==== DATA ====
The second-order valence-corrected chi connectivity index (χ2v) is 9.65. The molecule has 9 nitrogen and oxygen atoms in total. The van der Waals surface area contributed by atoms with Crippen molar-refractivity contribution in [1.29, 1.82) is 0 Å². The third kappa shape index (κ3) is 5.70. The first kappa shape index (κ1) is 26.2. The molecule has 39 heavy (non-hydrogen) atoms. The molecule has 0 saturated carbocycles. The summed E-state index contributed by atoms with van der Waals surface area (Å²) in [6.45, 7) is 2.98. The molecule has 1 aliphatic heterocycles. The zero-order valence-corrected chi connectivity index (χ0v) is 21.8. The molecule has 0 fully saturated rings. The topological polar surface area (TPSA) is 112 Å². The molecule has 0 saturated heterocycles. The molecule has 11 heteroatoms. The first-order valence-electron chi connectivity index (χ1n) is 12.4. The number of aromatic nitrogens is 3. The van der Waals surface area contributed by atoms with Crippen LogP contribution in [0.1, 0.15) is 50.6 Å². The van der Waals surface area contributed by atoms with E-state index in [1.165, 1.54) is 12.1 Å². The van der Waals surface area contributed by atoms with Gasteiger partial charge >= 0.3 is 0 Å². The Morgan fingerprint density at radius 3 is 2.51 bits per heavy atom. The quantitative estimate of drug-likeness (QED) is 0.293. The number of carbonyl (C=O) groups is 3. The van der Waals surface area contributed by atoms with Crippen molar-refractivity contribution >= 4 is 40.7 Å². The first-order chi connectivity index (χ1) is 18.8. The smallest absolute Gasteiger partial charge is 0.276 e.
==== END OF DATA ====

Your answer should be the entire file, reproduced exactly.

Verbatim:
The second-order valence-corrected chi connectivity index (χ2v) is 9.65. The molecule has 9 nitrogen and oxygen atoms in total. The van der Waals surface area contributed by atoms with Crippen molar-refractivity contribution in [1.29, 1.82) is 0 Å². The third kappa shape index (κ3) is 5.70. The first kappa shape index (κ1) is 26.2. The molecule has 39 heavy (non-hydrogen) atoms. The molecule has 0 saturated carbocycles. The summed E-state index contributed by atoms with van der Waals surface area (Å²) in [6.45, 7) is 2.98. The molecule has 1 aliphatic heterocycles. The zero-order valence-corrected chi connectivity index (χ0v) is 21.8. The molecule has 0 fully saturated rings. The topological polar surface area (TPSA) is 112 Å². The molecule has 0 saturated heterocycles. The molecule has 11 heteroatoms. The first-order valence-electron chi connectivity index (χ1n) is 12.4. The number of aromatic nitrogens is 3. The van der Waals surface area contributed by atoms with Crippen LogP contribution in [0.1, 0.15) is 50.6 Å². The van der Waals surface area contributed by atoms with E-state index in [1.165, 1.54) is 12.1 Å². The van der Waals surface area contributed by atoms with Gasteiger partial charge >= 0.3 is 0 Å². The Morgan fingerprint density at radius 3 is 2.51 bits per heavy atom. The quantitative estimate of drug-likeness (QED) is 0.293. The number of carbonyl (C=O) groups is 3. The van der Waals surface area contributed by atoms with Crippen molar-refractivity contribution >= 4 is 40.7 Å². The first-order chi connectivity index (χ1) is 18.8. The smallest absolute Gasteiger partial charge is 0.276 e.